Mortgage fraud is a material misstatement,misrepresentation, or omission relied upon by anunderwriter or lender to fund, purchase, or insurea loan. Mortgage loan fraud is divided into twocategories: fraud for property and fraud for profit.Fraud for property/housing entailsmisrepresentations by the applicant for thepurpose of purchasing a property for a primaryresidence. This scheme usually involves a singleloan. Although applicants may embellish incomeand conceal debt, their intent is to repay the loan.Fraud for profit, however, often involves multipleloans and elaborate schemes perpetrated to gainillicit proceeds from property sales. Grossmisrepresentations concerning appraisals andloan documents are common in fraud for profitschemes, and participants are frequently paid fortheir participation. Although there is no centralizedreporting mechanism for mortgage fraudcomplaints or investigations, numerous regulatory,industry, and law enforcement agenciescollaborate to share information used to assessthe current fraud climate.Source: FBI Financial Crimes Section, FinancialInstitution Fraud Unit, Mortgage Fraud: A Guidefor Investigators, 2003.in 2009, representing a 120 percent increase in foreclosures since 2007. The Las Vegasmetropolitan statistical area (MSA) reported the most significant rate of foreclosure, with more than12 percent of its housing units receiving a foreclosure notice in 2009, followed by Cape Coral-FortMyers, Florida (11.9 percent), and Merced, California (10.1 percent).Analysis of available law enforcement and industry data indicates the top states for mortgage fraudduring 2009 were California, Florida, Illinois, Michigan, Arizona, Georgia, New York, Ohio, Texas, theDistrict of Columbia, Maryland, Colorado, New Jersey, Nevada, Minnesota, Oregon, Pennsylvania,Rhode Island, Utah, and Virginia.Prevalent mortgage fraud schemes reported by law enforcement and industry in FY 2009 includedloan origination, foreclosure rescue, builder bailout, equity skimming, short sale, home equity line ofcredit (HELOC), illegal property flipping, reverse mortgage fraud (currently the FHA’s Home EquityConversion Mortgage [HECM] and the primary reverse mortgage loan product being offered bylenders and targeted by fraudsters), credit enhancement, and schemes associated with loanmodifications.Emerging mortgage fraud schemes and trends reported by law enforcement and industry in FY2009 included schemes associated with various economic stimulus plans/programs, commercialreal estate loan fraud, short sale flops, condo conversion, property theft/fraudulent leasing offoreclosed properties, and tax-related fraud. Law enforcement sources also reported increases ingang members, organized criminal groups, and domestic extremists perpetrating mortgage fraud,and the resurgence of debt elimination/redemption schemes.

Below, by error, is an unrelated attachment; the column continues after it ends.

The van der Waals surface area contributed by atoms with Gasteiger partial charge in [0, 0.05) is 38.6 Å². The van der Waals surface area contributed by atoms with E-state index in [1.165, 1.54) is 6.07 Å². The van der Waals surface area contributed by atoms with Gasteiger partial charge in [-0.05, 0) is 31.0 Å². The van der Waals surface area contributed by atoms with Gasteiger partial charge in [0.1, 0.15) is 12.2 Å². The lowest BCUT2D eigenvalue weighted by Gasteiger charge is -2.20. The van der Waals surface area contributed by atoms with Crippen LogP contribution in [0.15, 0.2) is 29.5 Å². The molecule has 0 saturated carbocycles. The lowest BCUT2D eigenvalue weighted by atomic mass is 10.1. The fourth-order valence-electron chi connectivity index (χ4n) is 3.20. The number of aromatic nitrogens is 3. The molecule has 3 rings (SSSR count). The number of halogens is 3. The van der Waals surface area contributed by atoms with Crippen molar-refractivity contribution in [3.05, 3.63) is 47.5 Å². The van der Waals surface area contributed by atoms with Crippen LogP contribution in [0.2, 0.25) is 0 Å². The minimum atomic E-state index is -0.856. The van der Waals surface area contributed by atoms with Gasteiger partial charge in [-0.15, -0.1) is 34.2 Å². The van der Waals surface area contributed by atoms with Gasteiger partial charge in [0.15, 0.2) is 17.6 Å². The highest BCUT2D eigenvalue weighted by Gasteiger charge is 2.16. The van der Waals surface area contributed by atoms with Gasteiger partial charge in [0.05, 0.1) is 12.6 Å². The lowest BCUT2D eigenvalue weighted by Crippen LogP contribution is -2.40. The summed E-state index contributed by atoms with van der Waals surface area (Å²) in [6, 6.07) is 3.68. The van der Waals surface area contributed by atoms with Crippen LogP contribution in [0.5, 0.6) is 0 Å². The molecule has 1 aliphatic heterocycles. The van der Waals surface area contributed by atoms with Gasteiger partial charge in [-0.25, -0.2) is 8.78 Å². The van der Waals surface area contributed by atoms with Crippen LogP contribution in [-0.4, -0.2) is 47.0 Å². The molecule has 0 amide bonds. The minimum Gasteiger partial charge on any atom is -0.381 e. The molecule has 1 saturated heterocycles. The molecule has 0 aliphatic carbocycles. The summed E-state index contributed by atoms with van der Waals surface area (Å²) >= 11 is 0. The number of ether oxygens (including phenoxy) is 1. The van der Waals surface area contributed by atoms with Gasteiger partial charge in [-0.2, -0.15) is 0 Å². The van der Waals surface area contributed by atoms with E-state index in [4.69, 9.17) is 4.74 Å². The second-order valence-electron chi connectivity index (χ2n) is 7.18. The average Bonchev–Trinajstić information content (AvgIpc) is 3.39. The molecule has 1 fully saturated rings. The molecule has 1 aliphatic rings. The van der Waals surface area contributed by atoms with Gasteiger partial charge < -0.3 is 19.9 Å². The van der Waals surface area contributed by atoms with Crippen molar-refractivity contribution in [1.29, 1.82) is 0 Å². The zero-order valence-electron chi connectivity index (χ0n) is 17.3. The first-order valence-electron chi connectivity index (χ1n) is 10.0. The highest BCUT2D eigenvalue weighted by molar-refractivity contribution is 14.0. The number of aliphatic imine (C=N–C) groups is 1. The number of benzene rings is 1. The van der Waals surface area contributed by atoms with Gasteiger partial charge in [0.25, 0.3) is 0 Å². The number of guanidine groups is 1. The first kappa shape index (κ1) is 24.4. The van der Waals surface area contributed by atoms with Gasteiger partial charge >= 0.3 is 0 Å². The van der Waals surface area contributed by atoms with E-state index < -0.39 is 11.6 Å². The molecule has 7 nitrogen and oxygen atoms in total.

Introduction
Mortgage fraud continued to increase in 2009despite modest improvements in variouseconomic sectors. While recent economicindicators report improvements in various sectors,overall indicators associated with mortgage fraud,such as foreclosures, housing prices, contractingfinancial markets, and tighter lending practices byfinancial institutions, indicate that the housingmarket is still in distress. In addition, the discoveryof mortgage fraud via mortgage industry loanreview processes, quality control measures,regulatory and industry referrals, and consumercomplaints lag behind these indicators, often up totwo years or more.U.S. housing inventory increased from 127 millionunits to 130 million units from 2007 to 2009,
1
U.S.properties in foreclosure increased more than 120percent,
2
and U.S. home prices declined eachconsecutive year since 2007.
3
Meanwhileunemployment increased from 7.7 percent inJanuary 2009 to 10 percent in December 2009.
4
The ongoing discovery of the lack of due diligencein historical subprime loans, loan modificationre-defaults,
5
increasing prime fixed-rate loandelinquencies,
6
and the expected increases overthe next three years
7
in the interest rates onAlternative A-paper (Alt-A)
b
and Option AdjustableRate Mortgage(ARM)
c
loans raise the chance forfuture mortgage defaults. During the next twoyears, a total of $80 billion of prime and Alt-A loans and a total of $50 billion subprime loans are due torecast.
8
These factors combine to fuel a mortgage fraud climate rife with opportunity. Consequently,mortgage fraud perpetrators are continuing to take advantage of the opportunities provided in adistressed housing market.Mortgage fraud continued through 2009 despite increased government-mandated scrutiny of mortgageloan applications and institutions and recent government stimulus interventions. From 2008 through2009, the U.S. Congress passed various stimulus packages
d
aimed at stabilizing the current economicclimate and releasing enormous funds into the economy, but each has potential fraud vulnerabilities.
ederal Bureau of Investigation - 2009 Mortgage Fraud Report “Year in R...http://www.fbi.gov/publications/fraud/mortgage_fraud09.htm3 of 346/17/2010 1:07 PM